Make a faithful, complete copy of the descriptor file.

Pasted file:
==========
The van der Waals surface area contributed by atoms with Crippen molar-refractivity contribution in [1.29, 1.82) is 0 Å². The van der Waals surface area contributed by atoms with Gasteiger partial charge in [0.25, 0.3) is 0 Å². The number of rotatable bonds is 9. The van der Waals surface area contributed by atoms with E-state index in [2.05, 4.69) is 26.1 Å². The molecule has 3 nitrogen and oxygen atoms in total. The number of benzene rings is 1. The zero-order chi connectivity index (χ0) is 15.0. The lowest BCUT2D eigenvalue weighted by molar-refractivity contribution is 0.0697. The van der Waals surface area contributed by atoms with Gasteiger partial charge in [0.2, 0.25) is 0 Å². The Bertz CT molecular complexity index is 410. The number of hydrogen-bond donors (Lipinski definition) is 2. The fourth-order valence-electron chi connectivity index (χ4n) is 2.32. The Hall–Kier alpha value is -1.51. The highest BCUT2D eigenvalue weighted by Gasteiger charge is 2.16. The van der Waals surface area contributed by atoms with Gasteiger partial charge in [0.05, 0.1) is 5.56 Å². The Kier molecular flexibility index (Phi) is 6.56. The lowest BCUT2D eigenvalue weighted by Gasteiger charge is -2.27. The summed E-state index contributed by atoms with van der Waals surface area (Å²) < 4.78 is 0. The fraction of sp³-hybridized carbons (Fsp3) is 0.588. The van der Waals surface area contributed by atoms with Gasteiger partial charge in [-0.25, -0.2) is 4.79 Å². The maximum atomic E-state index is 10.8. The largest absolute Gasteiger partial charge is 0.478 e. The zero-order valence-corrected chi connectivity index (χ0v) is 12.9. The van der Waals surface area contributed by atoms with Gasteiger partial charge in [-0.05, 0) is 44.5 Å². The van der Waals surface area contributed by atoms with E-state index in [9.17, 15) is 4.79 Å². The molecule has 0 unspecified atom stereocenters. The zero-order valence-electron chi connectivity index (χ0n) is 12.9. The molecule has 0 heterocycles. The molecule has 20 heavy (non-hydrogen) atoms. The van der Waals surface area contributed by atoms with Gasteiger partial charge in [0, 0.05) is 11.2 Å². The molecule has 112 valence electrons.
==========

The van der Waals surface area contributed by atoms with Crippen molar-refractivity contribution in [1.29, 1.82) is 0 Å². The van der Waals surface area contributed by atoms with Gasteiger partial charge in [0.25, 0.3) is 0 Å². The number of rotatable bonds is 9. The van der Waals surface area contributed by atoms with E-state index in [2.05, 4.69) is 26.1 Å². The molecule has 3 nitrogen and oxygen atoms in total. The number of benzene rings is 1. The zero-order chi connectivity index (χ0) is 15.0. The lowest BCUT2D eigenvalue weighted by molar-refractivity contribution is 0.0697. The van der Waals surface area contributed by atoms with Gasteiger partial charge in [0.2, 0.25) is 0 Å². The Bertz CT molecular complexity index is 410. The number of hydrogen-bond donors (Lipinski definition) is 2. The fourth-order valence-electron chi connectivity index (χ4n) is 2.32. The Hall–Kier alpha value is -1.51. The highest BCUT2D eigenvalue weighted by Gasteiger charge is 2.16. The van der Waals surface area contributed by atoms with Gasteiger partial charge in [0.05, 0.1) is 5.56 Å². The Kier molecular flexibility index (Phi) is 6.56. The lowest BCUT2D eigenvalue weighted by Gasteiger charge is -2.27. The summed E-state index contributed by atoms with van der Waals surface area (Å²) < 4.78 is 0. The fraction of sp³-hybridized carbons (Fsp3) is 0.588. The van der Waals surface area contributed by atoms with Gasteiger partial charge in [-0.25, -0.2) is 4.79 Å². The maximum atomic E-state index is 10.8. The largest absolute Gasteiger partial charge is 0.478 e. The zero-order valence-corrected chi connectivity index (χ0v) is 12.9. The van der Waals surface area contributed by atoms with Gasteiger partial charge in [-0.05, 0) is 44.5 Å². The van der Waals surface area contributed by atoms with E-state index in [9.17, 15) is 4.79 Å². The molecule has 0 unspecified atom stereocenters. The zero-order valence-electron chi connectivity index (χ0n) is 12.9. The molecule has 0 heterocycles. The molecule has 20 heavy (non-hydrogen) atoms. The van der Waals surface area contributed by atoms with Gasteiger partial charge in [0, 0.05) is 11.2 Å². The molecule has 112 valence electrons.